I was very disappointed by the botched Clash remake, but adapting the Greek myths successfully seems to be a curious blindspot for studios. Particularly since they lend themselves to cinematic interpretation with relatively little meddling. Immortals was rubbish too. Only the director's cut of Troy can hold its head up, and that dispensed completely with the gods. The 1981 Clash wasn't that great, certainly not on a par with Ray Harryhausen's earlier efforts, so the remake didn't have to do all that much to look like an improvement. But it ended up utterly derivative of movies being made around it, afraid to do its own thing.
Wrath is more of the same; it's derivative of its derivative predecessor. Jonathan Liebesman directed Battle L.A.; he's a serviceable shakycam hack who wouldn't have the first idea about majesty and spectacle. Obviously, this has to be a dirtied up mythic world. Gritty and real. Ashamed to be a fantasy, really. I'd like to see a good version of The Odyssey but I doubt there's any chance in the current environment (unless HBO would be interested in tackling it).
Wrath had a chance to do its own thing, and having Kronos break loose from Tartarus makes for a decent enough premise. But he basically becomes the sequel's Kraken, stomping around all-molten while Perseus flies about him on Pegasus (why is Pegasus black? because the makers could only come up with the most facile suggestions for how to make it different to the original).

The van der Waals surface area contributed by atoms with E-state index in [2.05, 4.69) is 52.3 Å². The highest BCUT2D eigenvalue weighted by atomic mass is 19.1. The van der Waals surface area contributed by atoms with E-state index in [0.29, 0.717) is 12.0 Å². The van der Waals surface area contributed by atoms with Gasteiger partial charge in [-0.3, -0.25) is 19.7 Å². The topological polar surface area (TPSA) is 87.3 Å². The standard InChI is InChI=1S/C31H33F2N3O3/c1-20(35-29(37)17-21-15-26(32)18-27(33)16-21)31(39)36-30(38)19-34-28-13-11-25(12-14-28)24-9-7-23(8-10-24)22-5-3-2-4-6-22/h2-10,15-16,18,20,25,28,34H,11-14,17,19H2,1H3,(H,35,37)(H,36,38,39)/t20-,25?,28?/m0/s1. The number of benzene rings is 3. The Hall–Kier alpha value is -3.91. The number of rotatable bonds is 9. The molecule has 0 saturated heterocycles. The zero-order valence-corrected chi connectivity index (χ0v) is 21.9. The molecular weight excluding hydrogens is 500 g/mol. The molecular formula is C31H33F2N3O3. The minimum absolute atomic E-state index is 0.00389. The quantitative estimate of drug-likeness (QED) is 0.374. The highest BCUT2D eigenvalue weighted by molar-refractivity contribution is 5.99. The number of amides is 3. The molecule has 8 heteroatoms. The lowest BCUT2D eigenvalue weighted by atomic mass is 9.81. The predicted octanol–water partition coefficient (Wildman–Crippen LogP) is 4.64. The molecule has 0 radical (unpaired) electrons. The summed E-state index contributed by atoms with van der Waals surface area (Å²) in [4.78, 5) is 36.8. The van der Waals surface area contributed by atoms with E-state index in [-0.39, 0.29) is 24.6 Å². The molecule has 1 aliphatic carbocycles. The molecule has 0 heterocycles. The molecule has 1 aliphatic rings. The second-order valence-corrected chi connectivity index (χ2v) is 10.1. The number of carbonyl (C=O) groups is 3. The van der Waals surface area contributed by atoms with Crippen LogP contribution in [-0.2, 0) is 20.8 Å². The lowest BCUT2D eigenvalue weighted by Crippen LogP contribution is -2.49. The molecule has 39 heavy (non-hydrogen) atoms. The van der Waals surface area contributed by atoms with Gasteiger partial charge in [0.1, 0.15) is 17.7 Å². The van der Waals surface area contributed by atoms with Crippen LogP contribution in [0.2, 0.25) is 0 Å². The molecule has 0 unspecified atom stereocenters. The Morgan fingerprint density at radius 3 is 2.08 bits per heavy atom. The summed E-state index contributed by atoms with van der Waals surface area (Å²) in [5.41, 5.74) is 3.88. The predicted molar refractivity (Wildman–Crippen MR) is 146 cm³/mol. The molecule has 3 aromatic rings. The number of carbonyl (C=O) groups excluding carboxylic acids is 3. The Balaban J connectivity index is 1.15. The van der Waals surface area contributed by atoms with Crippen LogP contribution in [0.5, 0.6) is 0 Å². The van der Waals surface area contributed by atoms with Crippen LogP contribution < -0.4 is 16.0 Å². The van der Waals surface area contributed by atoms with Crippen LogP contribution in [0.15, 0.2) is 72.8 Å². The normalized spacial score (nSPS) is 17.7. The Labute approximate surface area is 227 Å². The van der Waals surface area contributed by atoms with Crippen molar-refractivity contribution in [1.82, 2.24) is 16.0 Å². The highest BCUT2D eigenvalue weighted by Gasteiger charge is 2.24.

Sam Worthington keeps his Aussie accent but not having to concentrate on his dialect doesn't improve his performance. Neeson turns up for the pay cheque, while Edgar Ramirez makes a forgettably malignant Ares. It's left to Ralph Fiennes' to salvage a smidgeon of Olympian honour as Hades-with-a-heart-of-gold. Bill Nighy seems to have been inspired by Ollie Reed's Vulcan in Baron Munchausen for Hephaestus; one of the few lighter touches in the film is having him talk to an unresponsive Bubo. Toby Kebbell seems to be having a bit of fun, while Rosamund Pike looks very lovely, especially with a bit of battle splatter adorning her porcelain skin.
Liebesman's not that bothered about showing off the design work, probably for good reason. The creatures are unimaginative (Cyclops) or lousy (the Shitotaur, in a labyrinth that you thought might be interesting but quickly turns out to be anything but). At least the film has the good grace to bow out after (a long) 90 minutes.